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NEWS 18 July 2019

Analysis: New Jersey numbers show what Europe has been missing all along

By David Cook

In most businesses, there is often some kind of struggle in maintaining a strong performance across the summer months. It's likely most sales staff will have experienced some frustration about how the exec who was about to sign off on the deal of the century has gone on holiday with the family for three weeks. Employers often have to lose some staff taking their own holiday, and that's not to mention productivity issues when it's so hot outside that you find parts of your body being stuck to the office chair.

One sector that is certainly not struggling across the summer as some may have predicted is the New Jersey gaming market. For June, with the NFL away on its own summer vacation, plus the NBA and NHL seasons coming to an end, there were of course fears the honeymoon period that has been enjoyed since the PASPA repeal in May 2018 may well be over. Despite the volume of matches played in MLB, it would be wishful thinking to believe this could compensate for the absence of the other three leagues all on its own.

Gaming win keeps rising

Sports betting revenue for June did decrease month-on-month, going down to $9.7m from $15.5m. However, casino win improved 14% year-on-year to $236m, while internet gaming win ascended 68% to $38.1m.

That's only one month, but there is clear proof that sports betting in its own way must have boosted other areas of gaming. Can it really be a coincidence that casino win has improved year-on-year in all 13 months where New Jersey has had regulated sports betting, after declining or near enough flat-lining year-on-year in all of the prior six months?

For anyone that was around the industry five years ago, it was difficult to foresee the current position New Jersey finds itself in. In 2014, a third of Atlantic City's casinos closed, leaving it with a total of eight – this was before Trump Taj Mahal closed in 2016 and Ocean Resort and Hard Rock both opened in 2018. More than 8,000 Atlantic City casino staff lost their jobs that year. From memory of writing about the Garden State at the time, there didn't seem to be too many solutions on the table about how to combat the issues of new competitors in Pennsylvania, Atlantic City casinos failing to innovate and annual gaming win that had declined $2.47bn across eight years.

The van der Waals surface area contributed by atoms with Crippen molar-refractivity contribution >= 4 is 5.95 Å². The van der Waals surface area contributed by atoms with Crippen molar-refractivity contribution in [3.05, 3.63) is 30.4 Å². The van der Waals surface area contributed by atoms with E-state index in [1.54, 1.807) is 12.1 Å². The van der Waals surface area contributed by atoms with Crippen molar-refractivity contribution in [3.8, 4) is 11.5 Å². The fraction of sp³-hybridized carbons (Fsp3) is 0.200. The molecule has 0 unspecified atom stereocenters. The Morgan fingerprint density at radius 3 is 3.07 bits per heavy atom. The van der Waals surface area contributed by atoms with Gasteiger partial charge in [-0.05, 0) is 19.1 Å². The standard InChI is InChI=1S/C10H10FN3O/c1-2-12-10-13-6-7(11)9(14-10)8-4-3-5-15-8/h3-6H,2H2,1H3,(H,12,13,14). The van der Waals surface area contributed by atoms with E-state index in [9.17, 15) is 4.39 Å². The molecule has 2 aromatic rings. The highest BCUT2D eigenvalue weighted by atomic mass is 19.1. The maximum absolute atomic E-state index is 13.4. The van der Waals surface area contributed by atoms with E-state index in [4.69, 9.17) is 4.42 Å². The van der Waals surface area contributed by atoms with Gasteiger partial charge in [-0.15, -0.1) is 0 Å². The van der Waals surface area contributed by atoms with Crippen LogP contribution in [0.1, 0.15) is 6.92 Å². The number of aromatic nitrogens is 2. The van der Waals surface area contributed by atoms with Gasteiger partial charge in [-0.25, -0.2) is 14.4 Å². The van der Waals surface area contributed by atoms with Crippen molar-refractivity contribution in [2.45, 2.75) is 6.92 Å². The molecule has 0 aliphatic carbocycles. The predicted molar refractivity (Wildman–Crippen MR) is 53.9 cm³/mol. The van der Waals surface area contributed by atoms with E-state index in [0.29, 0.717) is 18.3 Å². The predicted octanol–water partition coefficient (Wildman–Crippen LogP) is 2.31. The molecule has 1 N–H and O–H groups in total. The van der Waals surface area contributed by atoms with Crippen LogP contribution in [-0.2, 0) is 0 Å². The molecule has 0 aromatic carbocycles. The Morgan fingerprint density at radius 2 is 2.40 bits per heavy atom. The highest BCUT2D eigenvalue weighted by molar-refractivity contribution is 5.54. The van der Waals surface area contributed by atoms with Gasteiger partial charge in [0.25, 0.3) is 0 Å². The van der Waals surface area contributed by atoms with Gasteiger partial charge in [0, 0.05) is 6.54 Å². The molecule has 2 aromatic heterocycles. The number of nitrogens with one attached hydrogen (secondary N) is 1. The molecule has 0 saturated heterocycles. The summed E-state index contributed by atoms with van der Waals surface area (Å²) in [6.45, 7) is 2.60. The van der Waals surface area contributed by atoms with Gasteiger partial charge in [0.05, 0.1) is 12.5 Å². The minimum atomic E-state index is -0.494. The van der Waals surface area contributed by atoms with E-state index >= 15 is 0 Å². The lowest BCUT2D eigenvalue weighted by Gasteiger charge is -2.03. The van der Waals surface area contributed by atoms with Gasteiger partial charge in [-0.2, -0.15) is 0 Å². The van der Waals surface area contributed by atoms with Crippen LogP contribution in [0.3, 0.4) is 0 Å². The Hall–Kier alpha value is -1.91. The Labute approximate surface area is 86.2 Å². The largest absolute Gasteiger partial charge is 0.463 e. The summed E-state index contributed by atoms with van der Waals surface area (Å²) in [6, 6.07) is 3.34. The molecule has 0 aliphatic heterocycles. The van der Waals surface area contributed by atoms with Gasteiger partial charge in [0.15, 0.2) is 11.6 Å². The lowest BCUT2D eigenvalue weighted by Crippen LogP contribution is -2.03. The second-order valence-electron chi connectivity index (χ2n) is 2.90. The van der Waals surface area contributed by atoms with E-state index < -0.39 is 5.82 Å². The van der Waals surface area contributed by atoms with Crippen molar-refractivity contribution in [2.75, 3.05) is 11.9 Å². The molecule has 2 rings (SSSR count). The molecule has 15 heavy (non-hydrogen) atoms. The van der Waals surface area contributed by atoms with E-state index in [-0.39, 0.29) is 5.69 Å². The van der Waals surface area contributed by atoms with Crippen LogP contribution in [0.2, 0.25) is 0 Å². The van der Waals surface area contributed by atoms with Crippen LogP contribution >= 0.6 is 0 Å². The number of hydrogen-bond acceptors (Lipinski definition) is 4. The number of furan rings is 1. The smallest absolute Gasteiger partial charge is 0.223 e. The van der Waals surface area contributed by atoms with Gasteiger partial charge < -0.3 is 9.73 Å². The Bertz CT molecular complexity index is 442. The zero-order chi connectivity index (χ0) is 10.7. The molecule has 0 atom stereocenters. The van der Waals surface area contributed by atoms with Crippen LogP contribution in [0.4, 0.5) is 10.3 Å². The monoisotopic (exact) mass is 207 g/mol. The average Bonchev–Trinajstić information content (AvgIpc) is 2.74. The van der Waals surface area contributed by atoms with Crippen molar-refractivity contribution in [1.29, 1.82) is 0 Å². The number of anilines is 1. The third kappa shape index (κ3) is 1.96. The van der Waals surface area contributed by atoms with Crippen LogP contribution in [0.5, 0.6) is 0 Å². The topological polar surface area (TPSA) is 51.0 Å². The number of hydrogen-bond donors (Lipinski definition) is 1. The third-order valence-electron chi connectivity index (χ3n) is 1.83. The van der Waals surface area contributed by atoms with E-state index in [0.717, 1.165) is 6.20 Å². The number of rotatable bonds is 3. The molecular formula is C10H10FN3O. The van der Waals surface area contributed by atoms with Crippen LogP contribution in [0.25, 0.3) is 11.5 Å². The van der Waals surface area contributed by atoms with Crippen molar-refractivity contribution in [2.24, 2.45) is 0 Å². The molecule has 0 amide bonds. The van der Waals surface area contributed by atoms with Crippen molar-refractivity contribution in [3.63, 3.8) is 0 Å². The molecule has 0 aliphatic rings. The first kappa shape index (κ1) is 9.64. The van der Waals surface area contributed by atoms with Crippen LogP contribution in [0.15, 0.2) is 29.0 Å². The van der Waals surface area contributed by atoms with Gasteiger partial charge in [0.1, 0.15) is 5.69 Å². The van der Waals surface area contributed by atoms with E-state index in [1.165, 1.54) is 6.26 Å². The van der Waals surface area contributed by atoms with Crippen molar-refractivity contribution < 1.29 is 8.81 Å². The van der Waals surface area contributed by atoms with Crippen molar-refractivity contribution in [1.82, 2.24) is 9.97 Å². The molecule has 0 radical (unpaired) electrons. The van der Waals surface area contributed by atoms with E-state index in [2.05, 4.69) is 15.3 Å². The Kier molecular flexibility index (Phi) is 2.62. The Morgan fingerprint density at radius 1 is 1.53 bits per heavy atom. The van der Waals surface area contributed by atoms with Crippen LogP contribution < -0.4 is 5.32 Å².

That was the same year Chris Christie, then Governor of the state, failed to legalise sports betting at racetracks and casinos as planned, due to opposition from the major leagues and NCAA.

Fast forward five years, and what is the general narrative now? The casino market has right-sized, neighbouring states are not expected to swallow up business and not only are the leagues now in favour of sports betting, some of them even want a piece of it, with MLB passionately asking to be paid integrity fees by operators for use of its data.

Why is Europe so different?

New Jersey's success with casino and sports betting at the moment ties in with previous debates held by the editorial team here at Gambling Insider about the differences between the US and European markets and about how sports betting and casino seems to work better hand-in-hand across the pond (see episode 2 of the GI Huddle podcast for more).

Even this week, we've already started to see some of the effects of the FOBT maximum stake cut to £2 ($2.48) on UK retail revenue, with GVC Holdings, owner of Ladbrokes Coral, reporting a 19% year-on-year reduction in UK retail for Q2 2019 and a 10% drop for H1. The chances of any other UK operator reporting anything much more positive than this are pretty slim.

It would be naive to believe the FOBT maximum stake cut came about just as a result of operators not addressing that specific issue sooner. Betting shops have had a negative and frankly seedy reputation for some time, but did the operators learn anything from the way casinos had established themselves as a more safe, classy form of entertainment that could encompass more than just gaming?